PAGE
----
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"Out of Their Most Severe Trial…" Giving During Difficult Times

Outcome versus process

We have heard a great deal over the last few years of how difficult it is for people to give to their churches, ministries, and nonprofits. We read how some giving is down, and for others, budgets are cut and pastors are laid off.

And we hear a lot about the difficult economy. I know things are better now for many in the country. And that is good.

I would like to address what it means to give sacrificially versus out of our discretionary income. As giving is still around 2% for most Americans and among Christians it is reported at 2.2–4%, we find ourselves in an interesting time. Churches are closing and giving is down, yet in many churches (62% Kluth, State of the Plate 2013) they met or exceeded their giving goals.

So what is the real situation as it relates to giving? You know I have written for years that poor giving habits flow from the lack of correct teaching on biblical stewardship. And correcting that is still my number one motivation. But I believe there is another reason that some struggle with giving — it hurts.

What hurts? Giving more hurts us in the world's money system. It hurts us in our monthly budget. We believe it "takes away" something that belongs to us. That is why the teaching in the second letter to the church at Corinth is so interesting and important. Paul writes to them telling of how the Macedonian churches gave "out of their most severe trial" (2 Cor. 8:2). Their situation was not good. It was uncomfortable. It was not easy. Their giving was sacrificial. It was going to cost them something. Yet they pleaded with Paul to be included in giving to the ministry.

Today, much giving is from discretionary income. Income that could be used for travel, new items, going out to dinner, extra clothes, gifts, and upgrades to the things we current own. And yes, even coffee. (I know I am treading into dangerous territory here. But you are not guaranteed lattes in the Bible!)

We all know we are among the wealthiest countries in the world. We have heard this since we were born and as our world becomes smaller we see how much we have and how little other people groups have. We want to be generous, but only to a point, it seems. That point is pain. We give up to, and just before it hurts. If I give more, I would have to sacrifice something. That's too much to ask. I "need" to keep this much for myself. Does this resonate with anyone in your thinking?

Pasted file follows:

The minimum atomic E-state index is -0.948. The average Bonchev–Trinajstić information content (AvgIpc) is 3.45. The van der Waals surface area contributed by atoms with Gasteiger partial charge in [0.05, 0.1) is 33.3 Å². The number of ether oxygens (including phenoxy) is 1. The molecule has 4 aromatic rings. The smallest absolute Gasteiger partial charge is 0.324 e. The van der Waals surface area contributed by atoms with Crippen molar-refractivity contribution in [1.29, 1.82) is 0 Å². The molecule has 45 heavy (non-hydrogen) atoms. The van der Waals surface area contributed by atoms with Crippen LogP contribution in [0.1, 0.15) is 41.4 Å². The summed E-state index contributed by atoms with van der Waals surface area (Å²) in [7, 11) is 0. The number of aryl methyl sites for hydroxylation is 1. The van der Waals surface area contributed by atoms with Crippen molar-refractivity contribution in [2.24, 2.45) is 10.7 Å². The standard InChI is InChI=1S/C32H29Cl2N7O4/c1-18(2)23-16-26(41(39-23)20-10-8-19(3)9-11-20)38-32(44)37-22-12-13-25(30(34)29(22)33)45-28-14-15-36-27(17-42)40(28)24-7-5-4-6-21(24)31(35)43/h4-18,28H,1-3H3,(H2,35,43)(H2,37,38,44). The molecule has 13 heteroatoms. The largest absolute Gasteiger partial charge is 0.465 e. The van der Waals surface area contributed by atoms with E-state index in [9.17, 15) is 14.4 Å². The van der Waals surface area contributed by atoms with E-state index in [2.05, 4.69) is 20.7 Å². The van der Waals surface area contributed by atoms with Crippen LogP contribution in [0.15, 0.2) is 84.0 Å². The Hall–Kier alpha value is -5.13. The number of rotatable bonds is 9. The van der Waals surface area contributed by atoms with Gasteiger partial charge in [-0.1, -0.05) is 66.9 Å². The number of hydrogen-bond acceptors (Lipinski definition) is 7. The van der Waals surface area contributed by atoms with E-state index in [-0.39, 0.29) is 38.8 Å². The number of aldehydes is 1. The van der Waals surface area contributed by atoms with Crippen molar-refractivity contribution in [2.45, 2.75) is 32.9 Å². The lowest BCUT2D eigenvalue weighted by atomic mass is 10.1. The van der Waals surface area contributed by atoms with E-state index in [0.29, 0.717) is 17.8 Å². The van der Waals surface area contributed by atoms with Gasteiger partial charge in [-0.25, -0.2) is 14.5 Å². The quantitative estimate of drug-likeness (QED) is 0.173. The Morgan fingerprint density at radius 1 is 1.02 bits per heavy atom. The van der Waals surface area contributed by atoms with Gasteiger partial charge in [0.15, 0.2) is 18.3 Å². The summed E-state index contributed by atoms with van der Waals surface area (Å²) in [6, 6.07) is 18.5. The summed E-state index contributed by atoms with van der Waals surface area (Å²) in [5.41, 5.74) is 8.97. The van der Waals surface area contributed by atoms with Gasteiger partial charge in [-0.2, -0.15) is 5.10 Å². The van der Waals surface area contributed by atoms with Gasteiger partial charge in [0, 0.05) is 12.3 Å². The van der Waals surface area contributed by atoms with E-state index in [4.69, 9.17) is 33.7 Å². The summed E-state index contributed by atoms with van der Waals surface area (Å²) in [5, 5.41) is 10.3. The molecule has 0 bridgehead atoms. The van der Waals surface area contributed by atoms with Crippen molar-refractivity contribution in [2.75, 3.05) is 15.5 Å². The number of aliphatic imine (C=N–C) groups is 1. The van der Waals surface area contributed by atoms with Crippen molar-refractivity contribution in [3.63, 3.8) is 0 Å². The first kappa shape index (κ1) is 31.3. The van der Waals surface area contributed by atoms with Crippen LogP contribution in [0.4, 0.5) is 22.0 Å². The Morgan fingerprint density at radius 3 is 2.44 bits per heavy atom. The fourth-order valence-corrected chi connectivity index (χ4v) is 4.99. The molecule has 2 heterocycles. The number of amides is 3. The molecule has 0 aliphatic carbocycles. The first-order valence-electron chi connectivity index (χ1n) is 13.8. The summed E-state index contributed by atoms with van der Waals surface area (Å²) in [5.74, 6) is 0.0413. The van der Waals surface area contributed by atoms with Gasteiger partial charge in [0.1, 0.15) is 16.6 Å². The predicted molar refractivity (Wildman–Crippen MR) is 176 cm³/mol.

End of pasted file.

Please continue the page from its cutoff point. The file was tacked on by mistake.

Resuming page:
This is why Jesus talked so much about money. One key teaching is Luke 16:13 is where Jesus states that "man cannot serve both God and mammon" (mammon = the things of this world we desire).  To "serve" them means to make them the priority, to put them in the highest place in our lives. Jesus warned us, yet this temptation is so common today. Everything on TV says you should have the best car, house, and vodka! (I have never seen so many ads for vodka.) Accept nothing mediocre, always serve yourself first is the message!

And Jesus warned us. I wonder, can there be any commitment to anything without sacrifice? Can we follow Jesus without sacrifice? Can we be a disciple without being a steward? Can we be a steward without sacrifice?

Sorry if this is a rambling eNewsletter. I think Paul wanted us to be aware that to really follow God is hard. And it will hurt sometimes. And giving is the same way. It is hard, and sometimes it hurts, but it is the way he wants us to follow him and be his disciple.

This is a difficult message to preach and teach from the pulpit. It can become negative, preachy, and full of guilt. But if it is presented as part of our relationship with Jesus, and he promises to supply and guide us on the journey, isn't that worth taking a chance?

Blessings to you, and I would love to hear your thoughts on this.